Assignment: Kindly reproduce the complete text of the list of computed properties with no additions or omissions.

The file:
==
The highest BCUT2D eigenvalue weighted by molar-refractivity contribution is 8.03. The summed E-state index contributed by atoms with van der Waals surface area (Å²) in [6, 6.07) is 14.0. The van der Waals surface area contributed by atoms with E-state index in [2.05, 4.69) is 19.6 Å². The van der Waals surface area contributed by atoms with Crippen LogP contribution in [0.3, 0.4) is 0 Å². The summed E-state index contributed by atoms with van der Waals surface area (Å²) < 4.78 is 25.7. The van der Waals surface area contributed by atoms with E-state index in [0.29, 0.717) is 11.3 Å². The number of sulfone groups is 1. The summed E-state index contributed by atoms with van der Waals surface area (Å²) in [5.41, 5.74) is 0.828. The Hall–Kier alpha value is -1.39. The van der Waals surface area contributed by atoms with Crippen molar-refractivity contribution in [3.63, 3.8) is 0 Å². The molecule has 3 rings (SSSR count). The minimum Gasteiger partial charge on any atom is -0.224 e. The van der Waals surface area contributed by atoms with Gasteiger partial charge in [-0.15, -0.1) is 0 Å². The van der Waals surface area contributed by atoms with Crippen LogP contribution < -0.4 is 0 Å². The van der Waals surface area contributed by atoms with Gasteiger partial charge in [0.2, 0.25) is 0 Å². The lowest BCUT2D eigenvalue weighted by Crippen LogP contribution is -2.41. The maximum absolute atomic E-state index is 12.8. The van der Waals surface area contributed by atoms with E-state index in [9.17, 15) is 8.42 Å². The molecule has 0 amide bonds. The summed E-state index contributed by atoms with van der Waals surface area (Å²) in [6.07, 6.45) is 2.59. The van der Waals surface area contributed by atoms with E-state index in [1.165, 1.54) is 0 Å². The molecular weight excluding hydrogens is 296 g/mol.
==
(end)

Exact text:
The highest BCUT2D eigenvalue weighted by molar-refractivity contribution is 8.03. The summed E-state index contributed by atoms with van der Waals surface area (Å²) in [6, 6.07) is 14.0. The van der Waals surface area contributed by atoms with E-state index in [2.05, 4.69) is 19.6 Å². The van der Waals surface area contributed by atoms with Crippen LogP contribution in [0.3, 0.4) is 0 Å². The summed E-state index contributed by atoms with van der Waals surface area (Å²) < 4.78 is 25.7. The van der Waals surface area contributed by atoms with E-state index in [0.29, 0.717) is 11.3 Å². The number of sulfone groups is 1. The summed E-state index contributed by atoms with van der Waals surface area (Å²) in [5.41, 5.74) is 0.828. The Hall–Kier alpha value is -1.39. The van der Waals surface area contributed by atoms with Crippen molar-refractivity contribution in [3.63, 3.8) is 0 Å². The molecule has 3 rings (SSSR count). The minimum Gasteiger partial charge on any atom is -0.224 e. The van der Waals surface area contributed by atoms with Gasteiger partial charge in [-0.15, -0.1) is 0 Å². The van der Waals surface area contributed by atoms with Crippen LogP contribution < -0.4 is 0 Å². The van der Waals surface area contributed by atoms with Gasteiger partial charge in [0.2, 0.25) is 0 Å². The lowest BCUT2D eigenvalue weighted by Crippen LogP contribution is -2.41. The maximum absolute atomic E-state index is 12.8. The van der Waals surface area contributed by atoms with E-state index in [9.17, 15) is 8.42 Å². The molecule has 0 amide bonds. The summed E-state index contributed by atoms with van der Waals surface area (Å²) in [6.07, 6.45) is 2.59. The van der Waals surface area contributed by atoms with E-state index in [1.165, 1.54) is 0 Å². The molecular weight excluding hydrogens is 296 g/mol.